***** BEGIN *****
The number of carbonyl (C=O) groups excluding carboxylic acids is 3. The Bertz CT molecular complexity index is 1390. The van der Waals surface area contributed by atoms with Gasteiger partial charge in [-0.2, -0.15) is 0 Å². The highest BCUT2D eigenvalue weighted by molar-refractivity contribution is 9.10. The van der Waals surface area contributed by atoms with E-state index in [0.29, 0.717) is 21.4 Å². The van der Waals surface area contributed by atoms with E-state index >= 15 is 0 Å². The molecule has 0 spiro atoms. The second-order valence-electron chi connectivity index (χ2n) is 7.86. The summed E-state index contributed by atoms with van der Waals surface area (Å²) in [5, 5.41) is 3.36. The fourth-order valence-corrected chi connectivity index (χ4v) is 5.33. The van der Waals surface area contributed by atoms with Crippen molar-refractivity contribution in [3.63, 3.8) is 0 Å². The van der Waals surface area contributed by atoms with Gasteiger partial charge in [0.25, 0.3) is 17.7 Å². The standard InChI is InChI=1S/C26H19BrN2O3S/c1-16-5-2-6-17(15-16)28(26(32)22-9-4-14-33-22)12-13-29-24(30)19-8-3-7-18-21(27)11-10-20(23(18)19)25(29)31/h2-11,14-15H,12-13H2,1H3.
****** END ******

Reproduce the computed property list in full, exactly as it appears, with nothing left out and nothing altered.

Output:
The number of carbonyl (C=O) groups excluding carboxylic acids is 3. The Bertz CT molecular complexity index is 1390. The van der Waals surface area contributed by atoms with Gasteiger partial charge in [-0.2, -0.15) is 0 Å². The highest BCUT2D eigenvalue weighted by molar-refractivity contribution is 9.10. The van der Waals surface area contributed by atoms with E-state index in [0.29, 0.717) is 21.4 Å². The van der Waals surface area contributed by atoms with E-state index >= 15 is 0 Å². The molecule has 0 spiro atoms. The second-order valence-electron chi connectivity index (χ2n) is 7.86. The summed E-state index contributed by atoms with van der Waals surface area (Å²) in [5, 5.41) is 3.36. The fourth-order valence-corrected chi connectivity index (χ4v) is 5.33. The van der Waals surface area contributed by atoms with Crippen molar-refractivity contribution in [3.63, 3.8) is 0 Å². The van der Waals surface area contributed by atoms with Gasteiger partial charge in [0.25, 0.3) is 17.7 Å². The standard InChI is InChI=1S/C26H19BrN2O3S/c1-16-5-2-6-17(15-16)28(26(32)22-9-4-14-33-22)12-13-29-24(30)19-8-3-7-18-21(27)11-10-20(23(18)19)25(29)31/h2-11,14-15H,12-13H2,1H3.